Tolkien as translator: the anthropology of Middle-Earth

[Author’s note: Sorry for the great delay in posting! I promise that I am not dead, and neither is this blog – I’ve been involved in an ethnographic project since, well, the day after my last post here, and while it doesn’t end for another two weeks, I thought I might check in, just in case anyone is still reading. Expect a flurry of posts to come in late August once I regain my bearings.]

Several months ago, the Tolkien Studies on the Web blog reported that the Maya epigraphist / linguist / archaeologist Marc Zender, who is a lecturer at Harvard, is currently offering (and presumably is nearly concluded?) a summer course entitled, ‘Tolkien as translator: Language, culture, and society in Middle-Earth‘. It looks like a really fascinating approach, from a scholar whose work on Maya hieroglyphic writing will doubtless provide many interesting parallels and contrasts with Middle-earth.

Tolkienophilia is often associated with medieval historians (and no, I haven’t forgotten about that list of sources on medieval anthropology), understandably given that the man was one of the great Anglo-Saxon scholars of the last century, but I’ve always felt a kinship with Tolkien from an anthropological perspective, despite any number of rather unsightly issues of class, race, and gender that exist within his oeuvre. His incredible focus on language, his deep concern with genealogy and kinship, and the foundational roles of myth and history in his worldbuilding, were what first attracted me to Tolkien’s writing, and still do.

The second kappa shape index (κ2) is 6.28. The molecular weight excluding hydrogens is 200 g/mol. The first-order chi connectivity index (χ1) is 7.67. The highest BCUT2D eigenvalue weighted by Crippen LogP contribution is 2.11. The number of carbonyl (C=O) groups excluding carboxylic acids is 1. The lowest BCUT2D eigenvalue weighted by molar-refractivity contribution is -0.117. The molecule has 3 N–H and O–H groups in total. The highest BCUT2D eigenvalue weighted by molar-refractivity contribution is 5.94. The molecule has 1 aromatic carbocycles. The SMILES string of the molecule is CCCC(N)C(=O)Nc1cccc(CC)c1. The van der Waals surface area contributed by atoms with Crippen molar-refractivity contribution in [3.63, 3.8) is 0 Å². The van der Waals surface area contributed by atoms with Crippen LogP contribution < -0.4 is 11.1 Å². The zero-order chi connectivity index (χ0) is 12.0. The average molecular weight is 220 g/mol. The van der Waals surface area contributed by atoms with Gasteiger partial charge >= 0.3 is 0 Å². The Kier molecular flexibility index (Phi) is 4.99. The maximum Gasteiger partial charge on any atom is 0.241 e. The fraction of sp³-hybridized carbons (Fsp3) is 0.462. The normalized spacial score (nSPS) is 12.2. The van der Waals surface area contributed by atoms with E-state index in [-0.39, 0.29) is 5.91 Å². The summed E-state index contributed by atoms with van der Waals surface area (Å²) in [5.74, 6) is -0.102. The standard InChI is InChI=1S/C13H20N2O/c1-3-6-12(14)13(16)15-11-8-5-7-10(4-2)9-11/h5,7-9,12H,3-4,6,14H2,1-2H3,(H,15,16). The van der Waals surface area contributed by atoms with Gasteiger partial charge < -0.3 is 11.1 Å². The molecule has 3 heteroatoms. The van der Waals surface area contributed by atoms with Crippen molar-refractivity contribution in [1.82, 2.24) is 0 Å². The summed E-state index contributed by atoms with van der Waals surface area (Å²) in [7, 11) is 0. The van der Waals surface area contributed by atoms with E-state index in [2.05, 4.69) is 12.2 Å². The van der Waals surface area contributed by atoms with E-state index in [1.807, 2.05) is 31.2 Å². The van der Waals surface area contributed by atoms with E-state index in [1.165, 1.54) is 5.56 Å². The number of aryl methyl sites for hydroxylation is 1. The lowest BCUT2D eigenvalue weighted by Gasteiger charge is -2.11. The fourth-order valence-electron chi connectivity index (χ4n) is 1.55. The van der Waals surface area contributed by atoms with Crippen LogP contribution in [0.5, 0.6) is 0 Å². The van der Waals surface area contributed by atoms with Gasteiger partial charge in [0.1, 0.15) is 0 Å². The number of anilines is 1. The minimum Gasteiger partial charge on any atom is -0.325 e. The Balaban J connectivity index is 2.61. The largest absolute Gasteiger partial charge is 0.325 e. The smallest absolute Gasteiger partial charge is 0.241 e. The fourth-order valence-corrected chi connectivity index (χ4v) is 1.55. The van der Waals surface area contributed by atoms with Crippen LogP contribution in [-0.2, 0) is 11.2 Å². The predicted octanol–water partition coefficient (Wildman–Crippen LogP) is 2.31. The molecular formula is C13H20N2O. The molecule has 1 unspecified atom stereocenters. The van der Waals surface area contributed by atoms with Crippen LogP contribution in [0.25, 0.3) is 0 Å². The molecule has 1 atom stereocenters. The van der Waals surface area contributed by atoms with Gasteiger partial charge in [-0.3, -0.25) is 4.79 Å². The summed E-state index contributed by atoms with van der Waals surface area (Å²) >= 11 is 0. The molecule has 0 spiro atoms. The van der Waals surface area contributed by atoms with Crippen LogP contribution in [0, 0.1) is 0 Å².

There is no question that, even though I’ve hardly read any of his actual scholarship (and wouldn’t understand it if I could), Tolkien has been one of the more important scholarly influences on my work as well. One of my good friends (an archaeologist) once described me as a philologist in the style of Tolkien, and while that’s not actually true, I see what he means. I was about two hours away from leading a seminar discussion on the Elvish tengwar script (as well as other fictional writing systems) as part of a course on the anthropology of writing and literacy. That was the day Bruce Trigger died, and I cancelled class that day, and never taught the topic since.

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3 Comments

  1. tolkien sure knew how to build world views out of scratch. he was a man for the century (which is searching for meaning in a meaningless universe). mythology and myths still have their place in the scheme of things and science is not everything.

  2. Pingback: Lost numerals revealed « Glossographia

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